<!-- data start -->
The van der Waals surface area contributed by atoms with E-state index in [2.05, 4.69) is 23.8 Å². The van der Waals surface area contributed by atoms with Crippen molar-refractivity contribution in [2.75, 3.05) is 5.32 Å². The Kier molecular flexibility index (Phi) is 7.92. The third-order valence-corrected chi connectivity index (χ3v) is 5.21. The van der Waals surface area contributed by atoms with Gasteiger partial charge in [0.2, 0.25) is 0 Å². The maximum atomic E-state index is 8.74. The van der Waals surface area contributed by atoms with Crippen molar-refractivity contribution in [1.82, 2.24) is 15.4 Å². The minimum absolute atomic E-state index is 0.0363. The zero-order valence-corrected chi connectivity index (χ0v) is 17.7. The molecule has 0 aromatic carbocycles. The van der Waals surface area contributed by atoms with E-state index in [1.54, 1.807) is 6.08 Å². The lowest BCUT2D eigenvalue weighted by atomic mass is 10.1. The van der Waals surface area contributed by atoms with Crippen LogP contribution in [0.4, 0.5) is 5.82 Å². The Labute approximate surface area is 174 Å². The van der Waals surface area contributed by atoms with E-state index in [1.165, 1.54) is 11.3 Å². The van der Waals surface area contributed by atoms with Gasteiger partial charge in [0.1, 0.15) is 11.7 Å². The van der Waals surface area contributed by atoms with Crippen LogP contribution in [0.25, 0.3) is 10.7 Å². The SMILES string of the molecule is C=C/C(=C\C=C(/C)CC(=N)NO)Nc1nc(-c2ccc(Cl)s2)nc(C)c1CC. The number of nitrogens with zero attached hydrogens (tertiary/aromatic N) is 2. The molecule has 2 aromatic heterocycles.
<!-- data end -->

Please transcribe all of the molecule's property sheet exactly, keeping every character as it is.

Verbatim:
The van der Waals surface area contributed by atoms with E-state index in [2.05, 4.69) is 23.8 Å². The van der Waals surface area contributed by atoms with Crippen molar-refractivity contribution in [2.75, 3.05) is 5.32 Å². The Kier molecular flexibility index (Phi) is 7.92. The third-order valence-corrected chi connectivity index (χ3v) is 5.21. The van der Waals surface area contributed by atoms with Gasteiger partial charge in [0.2, 0.25) is 0 Å². The maximum atomic E-state index is 8.74. The van der Waals surface area contributed by atoms with Crippen molar-refractivity contribution in [1.82, 2.24) is 15.4 Å². The minimum absolute atomic E-state index is 0.0363. The zero-order valence-corrected chi connectivity index (χ0v) is 17.7. The molecule has 0 aromatic carbocycles. The van der Waals surface area contributed by atoms with E-state index in [1.54, 1.807) is 6.08 Å². The lowest BCUT2D eigenvalue weighted by atomic mass is 10.1. The van der Waals surface area contributed by atoms with Crippen LogP contribution in [0.4, 0.5) is 5.82 Å². The Labute approximate surface area is 174 Å². The van der Waals surface area contributed by atoms with E-state index in [1.165, 1.54) is 11.3 Å². The van der Waals surface area contributed by atoms with Gasteiger partial charge in [0.1, 0.15) is 11.7 Å². The van der Waals surface area contributed by atoms with Crippen LogP contribution in [0.25, 0.3) is 10.7 Å². The SMILES string of the molecule is C=C/C(=C\C=C(/C)CC(=N)NO)Nc1nc(-c2ccc(Cl)s2)nc(C)c1CC. The number of nitrogens with zero attached hydrogens (tertiary/aromatic N) is 2. The molecule has 2 aromatic heterocycles.